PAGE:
In the spirit of the Talanoa Dialogue – which was inclusive of the inputs of all actors throughout 2018 – the statement captures a series of “calls” directed at governments, international agencies, non-Party stakeholders, civil society, spiritual leaders and youth, as a means of fostering greater political will and action. The Presidencies now invite all stakeholders – including the general public – to join the Talanoa Call for Action to amplify the message and spread support.

The Talanoa Dialogue – borrowing from the Fijian traditional way of holding conversations to tackle collective issues – was convened as part of the UN climate talks and gathered views on three guiding questions in relation to the climate crisis: Where we are? Where do we want to go? How do we get there?

Its purpose was to take stock of global efforts since the Paris Agreement was adopted and inform the preparation of nationally determined contributions. The response has been overwhelming, showing unprecedented levels of climate action by governments, businesses, civil society, citizens, and many others. Under the third question, the process identified myriad solutions and ways forward to meet the Paris goals.

It is noteworthy that in many cases the views gathered from non-Party stakeholders are those of coalitions of actors spanning many different countries and representing a sizeable share of the world population and world economy.

Virtually all contributions show alarm at the gap between current levels of ambition and action and what is required to achieve Paris Agreement goal, and call for enhanced determination from all to create an enabling environment and remove barriers to unleash untapped potential.

Source: https://unfccc.int/news/join-the-talanoa-call-for-action

Talanoa Call for Action

Issued by the two presidencies of COP23 and COP24 on 12 December 2018

In the Pacific tradition of Talanoa, the world came together this past year to share experiences and help make wise decisions to inspire a global response to the threat of a changing climate. People shared stories of the widespread devastation already inflicted on our communities by climate change, and the increasing risks for human and food security. They also shared stories of ambitious action already being taken all over the world in response to these threats.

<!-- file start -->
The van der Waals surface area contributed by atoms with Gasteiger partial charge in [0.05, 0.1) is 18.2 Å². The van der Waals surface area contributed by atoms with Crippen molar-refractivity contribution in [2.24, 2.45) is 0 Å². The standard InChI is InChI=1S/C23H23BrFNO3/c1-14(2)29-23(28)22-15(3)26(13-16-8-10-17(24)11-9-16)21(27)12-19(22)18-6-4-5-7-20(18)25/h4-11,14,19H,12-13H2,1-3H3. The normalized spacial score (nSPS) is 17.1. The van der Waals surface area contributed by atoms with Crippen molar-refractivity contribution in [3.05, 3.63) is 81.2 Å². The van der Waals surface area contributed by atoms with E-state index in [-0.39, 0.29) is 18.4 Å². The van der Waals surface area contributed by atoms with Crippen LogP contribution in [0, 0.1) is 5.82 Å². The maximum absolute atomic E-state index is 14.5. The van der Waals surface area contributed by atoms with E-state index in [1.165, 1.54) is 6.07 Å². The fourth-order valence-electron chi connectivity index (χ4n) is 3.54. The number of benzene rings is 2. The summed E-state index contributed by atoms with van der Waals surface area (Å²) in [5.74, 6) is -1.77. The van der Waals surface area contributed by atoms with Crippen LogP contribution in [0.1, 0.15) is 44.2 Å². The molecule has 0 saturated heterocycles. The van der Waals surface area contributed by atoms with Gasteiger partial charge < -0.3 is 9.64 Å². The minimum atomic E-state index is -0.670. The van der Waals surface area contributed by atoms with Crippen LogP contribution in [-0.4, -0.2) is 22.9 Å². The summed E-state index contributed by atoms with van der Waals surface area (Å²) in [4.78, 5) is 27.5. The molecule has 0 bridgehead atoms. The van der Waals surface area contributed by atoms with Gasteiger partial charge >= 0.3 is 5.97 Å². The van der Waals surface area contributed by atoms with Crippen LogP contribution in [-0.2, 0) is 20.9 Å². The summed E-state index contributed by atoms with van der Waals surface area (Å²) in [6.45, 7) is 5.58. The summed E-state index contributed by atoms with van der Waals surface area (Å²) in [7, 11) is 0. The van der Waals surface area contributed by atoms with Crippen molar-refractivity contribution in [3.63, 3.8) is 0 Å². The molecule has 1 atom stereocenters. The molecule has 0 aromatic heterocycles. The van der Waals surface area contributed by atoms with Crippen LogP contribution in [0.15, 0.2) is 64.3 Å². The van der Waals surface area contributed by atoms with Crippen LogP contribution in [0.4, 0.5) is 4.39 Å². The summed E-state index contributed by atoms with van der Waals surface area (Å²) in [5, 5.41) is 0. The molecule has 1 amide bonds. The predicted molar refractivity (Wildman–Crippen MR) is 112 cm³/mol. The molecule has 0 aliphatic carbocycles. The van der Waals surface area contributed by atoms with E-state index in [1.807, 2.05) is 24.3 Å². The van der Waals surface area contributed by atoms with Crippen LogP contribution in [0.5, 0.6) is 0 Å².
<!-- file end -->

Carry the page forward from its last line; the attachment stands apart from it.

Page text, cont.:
Climate action is on the rise, but not at the speed and scale we need. Actors in all countries, including Parties and non-Party stakeholders at the national, regional and community levels are already taking action. Pre-2020 action is vital for putting the world on a path towards achieving the long-term goals of the Paris Agreement. But it is not only governments that must act. Non-Party stakeholders can and should join in pre-2020 action and complement action by states.

According to the science, global emissions continue to rise. This leaves a significant gap in the effort needed to limit global warming to well below 2 degrees Celsius above pre-industrial levels and to pursue efforts to limit the temperature increase to 1.5 degrees Celsius. The IPCC Special Report on 1.5 degrees highlights, among other things, the benefits of holding warming to below 1.5 degrees. It also concludes that to keep global warming within 1.5 degrees, global emissions need to be halved by 2030. And according to the Paris Agreement, in the second half of the century, we aim to achieve net-zero emissions, on the basis of equity, and in the context of sustainable development and efforts to eradicate poverty.

The window for action is closing fast – we need to do more and we need to do it now. We may have already caused warming of 1 degree Celsius and we can no longer push significant and effective action further down the road. Existing possibilities to limit global warming must now be matched with the necessary will and engagement of all levels of government and society.

The key messages emerging from the Talanoa Dialogue and synthesis report can show the way forward. They can inform Parties’ Nationally Determined Contributions by 2020, as well as their participation in the 2019 Secretary-General's Climate Summit, the High-level Political Forum on Sustainable Development and other important processes.

We must fulfil the goals of the Paris Agreement.

• We saw overwhelming support for the Paris Agreement and its goals. We agreed to hold temperature rise well below 2 degrees Celsius and to pursue efforts to limit it to 1.5 degrees.

We must achieve a just transformation towards a better world.